Fossil resources under threat, a volcanic trailer, two new theropods, and a tweeting tyrannosaur. It’s all in today’s Gratuitous Dinosaur Post.
ITEM THE FIRST:
You’ve probably heard about the Trump administration’s move to slash land away from Bears Ears National Monument and Grand Staircase-National Monument. What you may not know is that the two sites are paleontological treasure troves. In fact, their spectacular fossil resources helped get them established as national monuments in the first place.
Trump’s decision puts a lot of scientific data in jeopardy, so the Society of Vertebrate Paleontology is taking the administration to court to try and stop it. SVP President P. David Polly explains why this lawsuit is necessary:
When Grand Staircase-Escalante was set aside, there were very few areas anywhere in the world where we had a mammal fossil record right at the late Cretaceous period, when different mammal groups were diverging. Those fossils really filled a gap in mammal paleontology and put Grand Staircase on the map from a paleontological point of view. We now have the most extraordinary Late Cretaceous ecosystem documented anywhere. After the monument was established, a lot of the dinosaur material was discovered.
In Bears Ears, the very oldest and the very youngest fossils have been excluded, including one area that documents the transition from amphibians to true reptiles. In Grand Staircase, they’ve hacked off most of the very southern edge of the monument and the very eastern edge. That cuts out a really important interval in time, including the world’s greatest mass extinction, and the Triassic period, which is really when life started re-evolving again. Some of the mammal-bearing units I just described are out in their entirety. One of the great ironies is that the original localities where all the great discoveries were made in the 1980s and 1990s, which led to the founding of the monument, are now out of the monument.
[But on BLM lands managed for multiple uses,] if there’s another competing use the paleontology does not necessarily hold sway. An extreme example would be mining—if mining wins out, then the fossils can be destroyed. Second, the monument is better staffed, so it’s harder for someone to sneak in illegally and take things, whereas on ordinary BLM land it’s much less well policed.
Third, in national monuments where paleontology is one of the designated resources, there’s a whole special funding stream for research. A lot of the work that has been done at Grand Staircase has essentially been a public-private partnership. The funding through the monument has really made the science there blossom; we would not have seen the level or number of finds there over the last 20 years had that not existed.
ITEM THE SECOND: Now, how ’bout that Fallen Kingdom trailer?
As far as first trailers go, I like this one a lot better than Jurassic World‘s. JW‘s trailer, I think, gave away a bit too much. Revealing the helicopter crash in the aviary was especially unfortunate. It undercut a lot of the shock we should’ve felt at Masrani’s death.
One thing the trailer does reveal is a ginormous volcanic eruption that triggers a dinosaur stampede. This prehistoric plot trope dates back to the very dawn of dino movies, having been depicted in the 1925 adaptation of Sir Arthur Conan Doyle’s The Lost World. But I don’t think it’s ever been done as impressively as this.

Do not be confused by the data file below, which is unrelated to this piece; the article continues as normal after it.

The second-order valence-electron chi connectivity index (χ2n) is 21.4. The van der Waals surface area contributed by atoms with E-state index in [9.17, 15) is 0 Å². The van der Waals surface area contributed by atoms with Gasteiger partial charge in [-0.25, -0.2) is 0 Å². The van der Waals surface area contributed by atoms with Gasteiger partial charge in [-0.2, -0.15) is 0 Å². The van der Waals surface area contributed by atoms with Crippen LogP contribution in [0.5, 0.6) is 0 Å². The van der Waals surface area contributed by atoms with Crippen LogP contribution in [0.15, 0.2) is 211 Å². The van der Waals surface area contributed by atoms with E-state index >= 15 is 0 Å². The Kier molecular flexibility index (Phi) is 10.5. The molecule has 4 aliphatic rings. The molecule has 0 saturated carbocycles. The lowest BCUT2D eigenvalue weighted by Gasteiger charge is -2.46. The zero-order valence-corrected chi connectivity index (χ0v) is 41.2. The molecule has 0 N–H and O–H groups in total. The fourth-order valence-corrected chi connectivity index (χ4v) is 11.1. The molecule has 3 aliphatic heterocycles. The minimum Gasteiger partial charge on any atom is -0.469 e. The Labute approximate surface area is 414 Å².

The Baryonyx at 00:58 has been generating most of the buzz on the Interwebs, but I’m especially glad to see Carnotaurus finally making its debut in the film series. Crichton featured this genus in the second novel, so it’s high time it showed up in the movies.
Fans have also been speculating about the identity of that carnivore at 1:51. It looks a lot like an Allosaurus. As a longtime allo fan, I’d love to see it in a JP movie, but it does seem a little odd to add such a standard carnosaur to a film franchise that already has quite a few big meat-eaters. With so many weird theropods out there, you’d think they’d want to showcase some of the more offbeat ones. Then again, since Allosaurus fossils are plentiful, I suppose it’s as likely to turn up in a dinosaur theme park as any other big predator.
ITEM THE THIRD: Halszkaraptor, the newly christened, semi-aquatic theropod from Mongolia, had a goose’s neck, a raptor’s claws, and a snout full of sensors like a crocodile’s. Convergent evolution is a heck of a thing.
ITEM THE FOURTH: One of the most famous fossils in Haarlem’s Teylers Museum is getting a new name…again. In 1970, while examining the museum’s pterosaur collection, John Ostrom determined that its type specimen of Pterodactylus crassipes wasn’t a pterodactyl at all, but an Archaeopteryx. Now a team of researchers has identified the Teylers fossil as a new genus of dinosaur, which they’ve named Ostromia crassipes.
ITEM THE FIFTH: Chicago magazine caught up with Sue, the Field Museum’s resident T. rex, to talk about social media and how she’ll be spending her downtime as she awaits her move to a new gallery:
There may be some behind-the-scenes hijinks while I’m off display getting ready to be remounted. As a (temporarily) disembodied rage emu, I can roam the halls and maybe check in on the new 122-foot-long sauropod playing door greeter. That is, if it can ever shut up about “going vegan.” WE GET IT YOU EAT KALE [leaf emoji].
Also, did you know less than 1 percent of The Field Museum’s collections are on public display? With some free time on my tiny, but powerful, hands I will finally be able to see EVERY rove beetle we have. And buddy…DEMS A LOT OF ROVE BEETLES.